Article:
>> My father was a doctor, and he served in Korea in Busan from autumn '53 until spring '54, half-year. And he was a pediatrician, and here is a picture of him with a malnourished child. And my memory from this: I was born the year the war started, 1950, so I was only 3 years old when he went away to Korea. And I had three sisters, one younger and two older, so we were four young children at home with our mum, mother. My strongest memory from this is the pictures. He took a lot of pictures, and he showed them for us and for friends. And he had a long story to tell about all the pictures, and then nearly 2 years ago, I saw a little notice in the newspaper. They were looking for pictures from the Korean War, especially about the hospital in Busan, and I contacted them. And I wanted to use our pictures, and then it's for making a documentary for Swedish television. And by this, I also got to know about the Korean Society at several meetings with them and the Korean Embassy here in Stockholm, and they have been very interested in our story and the story of other veterans and relatives to veterans. When I heard about this reunion ... It's for veterans and relatives, so I said I was interested. And so was Paul, and we went together there in November 2016, and it was a fantastic trip to see the country where my father had served. It was quite a different view. As Paul said, I could recognize the landscape, the water, the mountains, but nothing else. It was a modern society, a modern country. When my father was there in the 1950s, it was one of the poorest countries of the world, and now it's one of the richest. And it's only a little bit more than 60 years, and so it's a fantastic story, and it was very interesting to meet the Koreans and their hospitality. They were very kind and thankful to us, and they showed us a lot of places of interest. So it was a fantastic trip, and when I came back to Sweden, I showed my pictures from our trip and compared them to my father's pictures, and I showed them to friends and relatives and colleagues and so on. >> What do you remember, maybe something vivid about your father's experience maybe that he might have told you about? >> Yes, it was ... What he told me about the country and especially when he showed the pictures, it was like being in a movie. Though it was pictures, it was like a movie for us, and I've seen them many times, but I remember the story behind the pictures. >> Mm-hmm? Such as what? Like, something maybe you remember? >> Yes, he gave a hopeful picture of the country, though it was very poor, that you can help people in many ways. And the Swedes did healthcare aid, other countries did other countries for the Koreans. >> But does he have a story, like, about a boy, about a patient, about ... >> No, not as I can remember. He died when I was a teenaged, so I ... >> Oh, okay. >> And he hasn't written anything about it, so I don't have a written story or ... only the telling about around the pictures. >> So do you have some pictures maybe you can show? >> Yes, I have. I have. >> You can lift it up. >> Yes, I will. I'll just choose some of them. People lived, some of them lived in very simple houses, almost shanty town, and he told ... And you see also these simple buildings, and there was a great fire when they were there. And here people are in the ruins after the fire, and he told me that no people died in the fire because the houses were so low. So they just walked out, and it was a big fire. Here was the cemetery, war cemetery in Busan with the flags of the nations that participated. Here's a funny picture: children playing. They are jumping on a board over a crest. They could jump very high, and I think this is a national sport in Korea, and I like the pictures. Though the pictures are old, the colors are very clear still. It's funny to see these simple buildings, but they're very fine clothes on the children. Here's a funny picture. These are boys looking for garbage, and they are pickpocketers. And they put the things in the boxes here, and they could steal a watch with this little stick. >> There were a lot of poor and orphans. There were a lot of orphans. >> Yes, yes. There were. >> They had to find a way to live. >> I think I have a picture. Here is also the gate of the hospital. It was ... See the flag from the United Nations, Sweden: a red cross. >> Mm. >> I think I have a picture of the orphans too. >> It must have been very emotional for you to visit Korea to see because you say your father passed away when you were young. And for you to go to a place where he was, you know, around your age, of course a lot younger, but that must have been very emotional for you. >> It was really, and it gives ... >> And you must have been very proud. >> I'm very proud, yes. >> Because he volunteered. He wasn't ... >> Yes. >> He wasn't forced to do it, you know? >> No, no, no. >> He volunteered. I think that's remarkable. >> And he ... I ... >> You know, can you explain that? Because I heard about it from Nora yesterday, and I was ... I never knew about leprosy. Oh, my god. >> Leprosy. This man has leprosy. It's a very old disease, which has been in several societies. It's an infectious disease which is very little contagious, you know? But people are afraid of it because you get wounds all over the body. You lose your senses in the skin, and therefore you get wounds which will not heal. So the faces will be malformed, and they live in separate villages because people are afraid of them. >> But it's not contagious? >> It's contagious, but very little. >> Right, but the ... >> You have to have very near contact. >> But the Swedish ... Nora said that they volunteered in their spare time to go to the village and treat lepers. >> Maybe, yes. I don't know if my father did, but he had these pictures, and nowadays you can treat this disease with antibiotics. I have more pictures in the other place, in these cases. >> I would guess that he went because he took pictures. >> Yes. He was, but I don't know if he was working as a doctor with these patients, but he took pictures. Yes. >> Remarkable. War is horrific. >> Mm-hmm. >> Which, like I told Grandpa Paul, thank you ... >> Thank you. >> ... for your father's service, and I hope that the war will end soon so that Swedes won't have to be there protecting the border and there's lasting peace. I truly hope that, and I ... Honestly, I didn't ... I knew about Swedish contribution in providing medical support, but many people, when they learn about the Korean War, they talk about the 16 nations. You know, that front, and then they say, "Well, plus five," and they don't know about individual contributions from the medical supporting countries. But already it's only my second day interviewing veterans and learning about it, and I'm just overwhelmed by how much, how significant that contribution is. People don't think about the doctors and the nurses because where the death toll could be twice as much without the doctors and the nurses, and for ... Because I don't know about Denmark and Norway but for Swedes who, I'm sure as doctors and nurses, didn't need the money. >> No. >> They didn't do it for the money. >> No. >> You were already well taken care of here and respected, but to volunteer to go to a foreign country during your youth. Whew. I'm like, "Wow." That's ... Thank you. Thank you. >> I heard a number that I think about more than 1,000 Swedish personnel worked in these hospitals during the years. Could that be true? >> Yes. >> Yeah, during the war? >> And after the war. >> During the war, around 1,000. >> Yes? >> And after the war it was another 1,000 ... >> Okay. So ... >> ... Swedes. >> ... two thousand. >> Two thousand. >> Is that the war started in June 1950, and the hospital in Busan was in place 3 months later. >> I know. September 23rd, 1950. >> Yes, yes. That's very impressive. >> I think today it would be possible to have that kind of decision process. >> Yes, yes. >> Mm. >> That would take half a year. >> Mm. >> Yes. >> I think. >> Yes. >> But during these 3 months, they made a decision. They organized it. They made all the ... >> And they recruited. >> And they recruited. >> Yes. >> And they did all the negotiation with the FN and with the U.S. >> Mm-hmm. >> Amazing. >> So ... >> Mm-hmm.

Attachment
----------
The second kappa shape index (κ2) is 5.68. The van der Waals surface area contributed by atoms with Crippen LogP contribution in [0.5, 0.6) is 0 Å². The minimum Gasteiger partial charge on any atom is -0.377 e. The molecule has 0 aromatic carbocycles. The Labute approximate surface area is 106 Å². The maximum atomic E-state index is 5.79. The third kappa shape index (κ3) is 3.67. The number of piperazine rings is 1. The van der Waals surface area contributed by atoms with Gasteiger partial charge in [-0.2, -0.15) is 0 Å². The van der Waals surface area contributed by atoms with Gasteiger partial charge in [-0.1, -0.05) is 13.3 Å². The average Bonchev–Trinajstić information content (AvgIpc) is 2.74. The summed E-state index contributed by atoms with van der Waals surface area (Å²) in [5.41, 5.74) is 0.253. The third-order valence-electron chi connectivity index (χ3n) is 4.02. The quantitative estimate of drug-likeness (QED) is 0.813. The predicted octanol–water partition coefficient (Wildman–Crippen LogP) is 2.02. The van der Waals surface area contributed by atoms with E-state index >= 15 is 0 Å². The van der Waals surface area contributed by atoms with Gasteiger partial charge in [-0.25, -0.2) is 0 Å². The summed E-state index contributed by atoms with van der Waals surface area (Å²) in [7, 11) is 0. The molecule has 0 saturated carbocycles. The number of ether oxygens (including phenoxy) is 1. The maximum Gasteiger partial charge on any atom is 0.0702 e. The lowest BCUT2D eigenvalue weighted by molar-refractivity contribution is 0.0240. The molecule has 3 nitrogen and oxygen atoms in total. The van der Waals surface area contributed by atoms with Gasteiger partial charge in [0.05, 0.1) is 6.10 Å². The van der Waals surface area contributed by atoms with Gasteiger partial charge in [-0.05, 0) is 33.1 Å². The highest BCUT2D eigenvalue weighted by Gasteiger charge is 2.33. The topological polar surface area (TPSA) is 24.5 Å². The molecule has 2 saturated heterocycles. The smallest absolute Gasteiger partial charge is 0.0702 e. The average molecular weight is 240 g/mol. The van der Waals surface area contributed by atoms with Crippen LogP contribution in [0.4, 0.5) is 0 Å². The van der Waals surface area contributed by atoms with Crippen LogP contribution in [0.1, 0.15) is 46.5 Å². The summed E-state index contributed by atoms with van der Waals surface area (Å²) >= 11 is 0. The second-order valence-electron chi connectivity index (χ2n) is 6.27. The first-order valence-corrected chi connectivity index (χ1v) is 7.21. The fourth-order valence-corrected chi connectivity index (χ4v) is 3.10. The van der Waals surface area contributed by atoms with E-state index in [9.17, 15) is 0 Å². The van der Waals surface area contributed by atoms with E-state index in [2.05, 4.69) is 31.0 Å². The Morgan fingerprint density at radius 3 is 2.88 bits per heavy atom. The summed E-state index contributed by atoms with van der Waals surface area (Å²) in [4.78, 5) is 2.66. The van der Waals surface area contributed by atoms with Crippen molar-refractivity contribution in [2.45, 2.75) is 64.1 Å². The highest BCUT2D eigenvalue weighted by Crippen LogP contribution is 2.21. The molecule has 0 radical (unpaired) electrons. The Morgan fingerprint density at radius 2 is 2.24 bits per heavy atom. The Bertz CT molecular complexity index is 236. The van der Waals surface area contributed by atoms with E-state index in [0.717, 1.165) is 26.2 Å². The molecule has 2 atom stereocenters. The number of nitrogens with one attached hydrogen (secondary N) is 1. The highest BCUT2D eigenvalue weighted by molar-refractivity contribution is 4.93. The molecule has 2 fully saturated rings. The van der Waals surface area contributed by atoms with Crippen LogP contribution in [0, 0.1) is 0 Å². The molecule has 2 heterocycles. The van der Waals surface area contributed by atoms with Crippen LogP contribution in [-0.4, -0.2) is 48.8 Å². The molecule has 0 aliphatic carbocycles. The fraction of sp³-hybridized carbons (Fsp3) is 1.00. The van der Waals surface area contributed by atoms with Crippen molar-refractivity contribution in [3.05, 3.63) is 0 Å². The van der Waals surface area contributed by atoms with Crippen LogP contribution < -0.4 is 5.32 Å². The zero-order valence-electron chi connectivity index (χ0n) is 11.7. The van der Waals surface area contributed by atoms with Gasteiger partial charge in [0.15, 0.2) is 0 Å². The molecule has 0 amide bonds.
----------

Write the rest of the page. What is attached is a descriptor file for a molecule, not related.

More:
>> This reunification between families is, at least to person outside the Korean nations, I think it's a little bit peculiar. This is not really a reunification. They meet for 2 days, and then they split again, so it's ... But anyhow, I think it must be very important to both the Korean nations, the people of the two because it's really heartbreaking to know that families were split because of the Korean War. And so I think this of course is very, very important to a lot of people both in South and in North Korea, so I hope it will continue. Definitely I hope so, but as you know, it's very much a result of the political game between the two governments, I think. I think that perhaps today there is hardly any need of a Swedish-Korean friendship association because there are some very good relation between our two nations. I think Korea is quite well known in Sweden today and especially to the younger generation with an interest in Korean popular culture. Korean films are quite popular in Sweden, Korean music. And this is the purpose of my association, is to spread information about Korea and to promote exchange, and this is what we do, of course. We have a magazine, and we have also a scholarship that we annually give to a young Swedish student that wants to study in Korea, and there are a lot of Swedes, young Swedes going to Korea to study today, and we have ... Every year we have something like 30, 40 applicants for this very small scholarship, and we know that there are many more going there, so there is a very good relation and quite well-spread knowledge about Korea today in Sweden. It's quite rewarding also in Sweden to do this, and still there are many connection. Many Swede in Korea, like in Korea, Sweden, we have something like 70 or 80 companies established in Korea with offices, representatives, so there are many Swedish companies on the Korean Peninsula, but Sweden, I can find perhaps six or seven Korean companies, although they are very big, Samsung, LG, Hyundai, Kia. I think they are the four. Hankook Tires, so that's the five. I don't know any more. I think there is more need of spreading the word about Sweden in Korea than the opposite way, I think, but anyhow, when you go to Korea and you say, "I'm from Sweden," many people are more than friendly. They are very enthusiastic, and they think very highly of Sweden. Sometimes I may get a little bit embarrassed about that, and I think that many Koreans think that Sweden is the perfect country, but of course it's not, but anyhow. There are still ... There are many, many connections with Korea and Sweden. We have quite a few adoptees. Almost 9,000 Korean children was adopted to Sweden, 3 years, of course. It started after the Korean War but still today, it happens. More rare, but it happens that Swedes adopt Korean children, and yeah, so still we send some military personnel there every year. Five persons goes to Panmunjom. >> Well, I'm sure as Koreans tell you when you're there and the veterans when they're there, we are very grateful. >> Yeah, definitely. >> Because we learned, especially Koreans learned medical, a lot of medical ... >> Yeah, yeah, I think so. >> ... techniques from the Swedes, got that from the hospitals, so thank you, and thank you for your service. >> Okay. It was ... That's a perfect assignment for a military man as long as nothing happens. >> Well, knock on wood that can continue. >> Definitely. >> Thank you. Thank you. >> Thank you.